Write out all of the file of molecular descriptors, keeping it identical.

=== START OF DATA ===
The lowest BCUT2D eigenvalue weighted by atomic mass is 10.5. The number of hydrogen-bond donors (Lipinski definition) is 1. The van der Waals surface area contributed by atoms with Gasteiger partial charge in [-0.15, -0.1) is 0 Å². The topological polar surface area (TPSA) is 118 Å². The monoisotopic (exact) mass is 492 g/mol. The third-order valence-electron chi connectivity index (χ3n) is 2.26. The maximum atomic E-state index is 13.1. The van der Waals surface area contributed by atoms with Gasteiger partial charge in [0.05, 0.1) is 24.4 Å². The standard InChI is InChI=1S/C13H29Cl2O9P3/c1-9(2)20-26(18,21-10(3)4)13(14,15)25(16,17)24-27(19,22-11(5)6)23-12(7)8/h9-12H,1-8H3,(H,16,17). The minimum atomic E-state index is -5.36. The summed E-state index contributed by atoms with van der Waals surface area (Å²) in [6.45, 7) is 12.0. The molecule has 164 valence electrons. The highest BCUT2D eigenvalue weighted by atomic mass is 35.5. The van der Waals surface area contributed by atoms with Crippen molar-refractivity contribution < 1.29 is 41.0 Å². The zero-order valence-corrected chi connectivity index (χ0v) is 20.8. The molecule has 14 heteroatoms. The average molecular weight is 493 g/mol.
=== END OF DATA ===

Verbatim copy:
The lowest BCUT2D eigenvalue weighted by atomic mass is 10.5. The number of hydrogen-bond donors (Lipinski definition) is 1. The van der Waals surface area contributed by atoms with Gasteiger partial charge in [-0.15, -0.1) is 0 Å². The topological polar surface area (TPSA) is 118 Å². The monoisotopic (exact) mass is 492 g/mol. The third-order valence-electron chi connectivity index (χ3n) is 2.26. The maximum atomic E-state index is 13.1. The van der Waals surface area contributed by atoms with Gasteiger partial charge in [0.05, 0.1) is 24.4 Å². The standard InChI is InChI=1S/C13H29Cl2O9P3/c1-9(2)20-26(18,21-10(3)4)13(14,15)25(16,17)24-27(19,22-11(5)6)23-12(7)8/h9-12H,1-8H3,(H,16,17). The minimum atomic E-state index is -5.36. The summed E-state index contributed by atoms with van der Waals surface area (Å²) in [6.45, 7) is 12.0. The molecule has 164 valence electrons. The highest BCUT2D eigenvalue weighted by atomic mass is 35.5. The van der Waals surface area contributed by atoms with Crippen molar-refractivity contribution < 1.29 is 41.0 Å². The zero-order valence-corrected chi connectivity index (χ0v) is 20.8. The molecule has 14 heteroatoms. The average molecular weight is 493 g/mol.